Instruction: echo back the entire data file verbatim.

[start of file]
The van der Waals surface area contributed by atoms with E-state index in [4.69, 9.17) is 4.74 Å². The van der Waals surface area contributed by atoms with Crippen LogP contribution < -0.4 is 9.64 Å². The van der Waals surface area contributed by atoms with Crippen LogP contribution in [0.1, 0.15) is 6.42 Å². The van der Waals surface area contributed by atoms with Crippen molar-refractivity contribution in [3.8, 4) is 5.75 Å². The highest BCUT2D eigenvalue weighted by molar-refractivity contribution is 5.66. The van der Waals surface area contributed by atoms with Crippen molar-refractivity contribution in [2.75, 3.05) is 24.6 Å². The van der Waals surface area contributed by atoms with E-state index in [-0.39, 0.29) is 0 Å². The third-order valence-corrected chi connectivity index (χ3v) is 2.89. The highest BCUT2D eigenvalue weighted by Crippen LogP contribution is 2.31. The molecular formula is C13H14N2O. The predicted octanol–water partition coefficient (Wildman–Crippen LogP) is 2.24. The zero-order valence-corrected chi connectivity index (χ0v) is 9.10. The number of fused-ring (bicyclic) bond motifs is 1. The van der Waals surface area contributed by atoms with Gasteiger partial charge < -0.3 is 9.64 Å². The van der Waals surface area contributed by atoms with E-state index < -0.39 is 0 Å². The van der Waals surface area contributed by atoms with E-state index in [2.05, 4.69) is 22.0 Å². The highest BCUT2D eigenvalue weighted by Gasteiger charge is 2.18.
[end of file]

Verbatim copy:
The van der Waals surface area contributed by atoms with E-state index in [4.69, 9.17) is 4.74 Å². The van der Waals surface area contributed by atoms with Crippen LogP contribution < -0.4 is 9.64 Å². The van der Waals surface area contributed by atoms with Crippen LogP contribution in [0.1, 0.15) is 6.42 Å². The van der Waals surface area contributed by atoms with Crippen molar-refractivity contribution in [3.8, 4) is 5.75 Å². The highest BCUT2D eigenvalue weighted by molar-refractivity contribution is 5.66. The van der Waals surface area contributed by atoms with Crippen molar-refractivity contribution in [2.75, 3.05) is 24.6 Å². The van der Waals surface area contributed by atoms with E-state index in [-0.39, 0.29) is 0 Å². The third-order valence-corrected chi connectivity index (χ3v) is 2.89. The highest BCUT2D eigenvalue weighted by Crippen LogP contribution is 2.31. The molecular formula is C13H14N2O. The predicted octanol–water partition coefficient (Wildman–Crippen LogP) is 2.24. The zero-order valence-corrected chi connectivity index (χ0v) is 9.10. The number of fused-ring (bicyclic) bond motifs is 1. The van der Waals surface area contributed by atoms with Gasteiger partial charge < -0.3 is 9.64 Å². The van der Waals surface area contributed by atoms with E-state index < -0.39 is 0 Å². The van der Waals surface area contributed by atoms with E-state index in [2.05, 4.69) is 22.0 Å². The highest BCUT2D eigenvalue weighted by Gasteiger charge is 2.18.